This carbon typescript is a copy of the October version that has been marked up in pencil with cuts and stage business, and supplemented with lyric sheets and at least one completely retyped and revised scene (the last scene in act 2). The sole surviving copies of lyrics for several rejected numbers (“Cheer Up” and “Yes Ma’am”), an early try at “Life on the Wicked Stage,” and a unique version of “Mis’ry’s Comin’ Aroun’” are included, suggesting this draft was used both during rehearsals and in the early weeks of tryouts. The last new song to be added to Show Boat was “Hey, Feller!,” the lyrics for which are in this draft but not the dialogue for Queenie and Joe that sets up the song. “Hey, Feller!” first appears in the Philadelphia tryout programs, suggesting it was added during the previous week in Cleveland—the last week in November 1927 (hence the short title assigned this draft). Axtell, “Maiden Voyage” refers to this source as typescript E and provides a table comparing the contents of the October and November drafts on a song-by-song basis.

By the time Show Boat reached Philadelphia on December 5 for a three-week stand, the show was basically frozen. No major numbers were added or cut beyond this point. In the early weeks of December, the Show Boat libretto was retyped, incorporating all the new numbers and revised dialogue, going from draft libretto to blueprint for performance.

The Broadway Version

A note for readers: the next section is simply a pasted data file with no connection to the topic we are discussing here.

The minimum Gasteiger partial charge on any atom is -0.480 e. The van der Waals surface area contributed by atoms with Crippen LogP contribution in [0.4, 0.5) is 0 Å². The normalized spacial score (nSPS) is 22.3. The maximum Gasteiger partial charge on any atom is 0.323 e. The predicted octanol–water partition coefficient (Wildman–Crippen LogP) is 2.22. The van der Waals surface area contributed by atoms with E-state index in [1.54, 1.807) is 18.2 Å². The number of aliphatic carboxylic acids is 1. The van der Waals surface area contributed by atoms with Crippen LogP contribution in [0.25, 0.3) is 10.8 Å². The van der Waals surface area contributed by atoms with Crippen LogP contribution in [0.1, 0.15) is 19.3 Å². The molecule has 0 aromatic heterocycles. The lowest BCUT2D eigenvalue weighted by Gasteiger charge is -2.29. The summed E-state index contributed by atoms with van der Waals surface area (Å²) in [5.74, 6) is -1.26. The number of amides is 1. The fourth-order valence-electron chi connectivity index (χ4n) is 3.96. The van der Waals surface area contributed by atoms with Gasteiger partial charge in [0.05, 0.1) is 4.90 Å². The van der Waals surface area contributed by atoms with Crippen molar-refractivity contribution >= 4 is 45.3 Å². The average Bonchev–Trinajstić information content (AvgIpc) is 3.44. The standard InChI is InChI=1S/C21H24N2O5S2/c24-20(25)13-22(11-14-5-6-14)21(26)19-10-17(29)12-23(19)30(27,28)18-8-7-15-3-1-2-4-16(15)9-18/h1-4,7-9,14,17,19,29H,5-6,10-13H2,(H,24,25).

At least three identical copies are extant: two in the New York Public Library, Billy Rose Theatre Collection—RM #7787 and Flo Ziegfeld–Billie Burke Collection 5/5—and a third, with notes in Hammerstein’s hand, among papers belonging to the Hammerstein family. (My thanks to Ted Chapin and Bruce Pomahac for granting access to the third copy.) The Oscar Hammerstein Collection at the Library of Congress contains a fourth typescript of the Broadway version, bound in red leather for presentation by Hammerstein to his wife, (p.255) Dorothy (his customary practice). The text differs from the above three only in small details (such as stage directions entered in pencil by Hammerstein in the leather-bound copy, which are incorporated into the typed text of the above three). A fifth typescript, identical in its contents to the first three but retyped by a London service, was placed on deposit with the Lord Chamberlain’s Office anticipating the May 1928 London opening of Show Boat (British Library, Manuscripts Department, LCP 1928/33). This last source was likely produced by retyping a copy of the Broadway version according to British practices. (p.256)